chargers came around the corner, but not marching. Rather they
frolicked in a zany, wild sort of free-for-all that set us much in
shame and amazement, for they were dressed in such a fashion that it
pains me to recall. The hair of some was shaved completely to the
scalp while others trailed hair much longer than a self-respecting
courtier would wear. Their costumes were of an outlandish variety
inspired by the devil. Some wore nothing at all to the waist. Others
wore tight trousers stuffed with fruit or some such in order to make
their genitalia appear gigantic. One or two were hideously tattooed
like savages from finger to belly, and all were draped with jewelry
from ears, nose, to eyebrows.
As we watched in amazement
as this devilish coalition slithered our direction, it gradually
became clear to me what I was seeing. One of their numbers was
carrying, in the fashion of a cross, a huge papier mache imitation of
an erect, male organ.
"Do you see that foul
thing, sir?" William Coakley cried to me.
"Surely these are the
godless savages that our brethren in Massachusetts have warned us
of," I cried. "We must take action at once against their
And so saying I gave
orders to our men to kneel with their blunderbusses and fire, for he
who tempers with the devil becomes the tool of the devil himself.
As our men kneeled and lit
the fuses of their weapons, the laughing and merriment of the
paraders gave way to fearful shouts. Then the air was torn with the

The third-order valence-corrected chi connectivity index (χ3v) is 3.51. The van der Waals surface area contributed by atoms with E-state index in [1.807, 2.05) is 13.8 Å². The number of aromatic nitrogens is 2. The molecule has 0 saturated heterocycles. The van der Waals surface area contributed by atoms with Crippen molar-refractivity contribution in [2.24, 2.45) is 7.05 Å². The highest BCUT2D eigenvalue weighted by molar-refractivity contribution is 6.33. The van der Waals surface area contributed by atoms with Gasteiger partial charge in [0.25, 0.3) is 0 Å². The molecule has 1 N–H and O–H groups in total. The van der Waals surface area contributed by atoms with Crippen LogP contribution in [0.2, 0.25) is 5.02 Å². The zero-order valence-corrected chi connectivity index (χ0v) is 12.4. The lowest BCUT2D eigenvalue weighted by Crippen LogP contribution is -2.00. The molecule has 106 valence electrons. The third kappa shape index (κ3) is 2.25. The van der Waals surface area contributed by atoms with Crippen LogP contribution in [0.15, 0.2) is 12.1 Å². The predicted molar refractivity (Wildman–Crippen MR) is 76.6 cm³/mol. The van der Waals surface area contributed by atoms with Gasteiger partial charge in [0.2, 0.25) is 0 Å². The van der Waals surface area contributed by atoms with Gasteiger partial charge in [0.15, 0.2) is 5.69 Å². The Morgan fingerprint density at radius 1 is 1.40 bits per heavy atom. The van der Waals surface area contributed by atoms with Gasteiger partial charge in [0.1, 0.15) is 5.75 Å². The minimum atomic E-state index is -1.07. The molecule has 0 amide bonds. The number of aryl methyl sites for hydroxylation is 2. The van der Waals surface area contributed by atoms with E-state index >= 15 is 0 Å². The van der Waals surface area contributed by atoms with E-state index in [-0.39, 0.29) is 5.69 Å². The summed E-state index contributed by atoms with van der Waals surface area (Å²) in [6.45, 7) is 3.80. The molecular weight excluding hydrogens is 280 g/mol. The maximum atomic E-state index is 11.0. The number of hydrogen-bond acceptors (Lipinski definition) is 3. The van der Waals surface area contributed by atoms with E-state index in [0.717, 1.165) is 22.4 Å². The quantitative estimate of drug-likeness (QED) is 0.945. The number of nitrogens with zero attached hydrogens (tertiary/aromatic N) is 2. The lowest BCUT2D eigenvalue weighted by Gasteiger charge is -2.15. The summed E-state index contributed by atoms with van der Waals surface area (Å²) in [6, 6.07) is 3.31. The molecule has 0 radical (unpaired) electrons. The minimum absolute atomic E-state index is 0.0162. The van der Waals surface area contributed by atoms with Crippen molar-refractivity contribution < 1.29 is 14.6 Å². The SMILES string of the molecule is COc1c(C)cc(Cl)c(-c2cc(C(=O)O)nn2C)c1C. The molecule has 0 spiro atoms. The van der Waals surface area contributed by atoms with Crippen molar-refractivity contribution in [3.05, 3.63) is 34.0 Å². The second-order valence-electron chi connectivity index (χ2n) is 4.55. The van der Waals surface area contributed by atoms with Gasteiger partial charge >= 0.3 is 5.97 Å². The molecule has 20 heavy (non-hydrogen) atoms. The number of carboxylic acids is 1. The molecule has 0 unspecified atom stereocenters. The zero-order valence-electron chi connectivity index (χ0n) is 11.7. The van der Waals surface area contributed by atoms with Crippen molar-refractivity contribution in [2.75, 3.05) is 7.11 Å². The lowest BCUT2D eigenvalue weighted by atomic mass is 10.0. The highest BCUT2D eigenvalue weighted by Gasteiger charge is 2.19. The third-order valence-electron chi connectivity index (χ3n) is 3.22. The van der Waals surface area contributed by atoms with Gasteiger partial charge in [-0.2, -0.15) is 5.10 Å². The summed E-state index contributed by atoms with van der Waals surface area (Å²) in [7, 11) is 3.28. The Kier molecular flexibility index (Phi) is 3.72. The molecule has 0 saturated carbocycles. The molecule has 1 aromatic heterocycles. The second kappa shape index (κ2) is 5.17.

dread sound of guns going off. I distinctly saw one of the devil's
disciples fall with a ball in his shoulder as everything about us
dissolved into chaos.
"Run for your lives,
men!" I cried, but we were instantly surrounded by a vengeful
crowd who pummeled us while the uniformed soldiers beat at our heads
with clubs. Only my stout helmet protected me as I, flailing
desperately with my sword, struggled with the fiends. During the
set-to, Israel Parham, Thomas Williams, our carpenter, and aged
Wilfred Stonecipher, my father-in-law, were shot down by the
disciples of the devil.
At that point, seeing the
futility of our position, I, too, began to run. I had just broken
free of a gang of marauders who were cursing and flailing at me when
a strange, horseless vehicle pulled beside me and its door flung
"Get in !" a
woman's voice commanded.
Seeing no other option, I
hurled myself into the chariot which immediately burst away from my
pursuers with an inexplicable explosion of speed. As I caught my
breath and tried to organize my thoughts, I turned to gaze at the
woman who had rescued me.
She was an incredibly,
alluring sight. Her bosom encased in a tight surplice of some sort,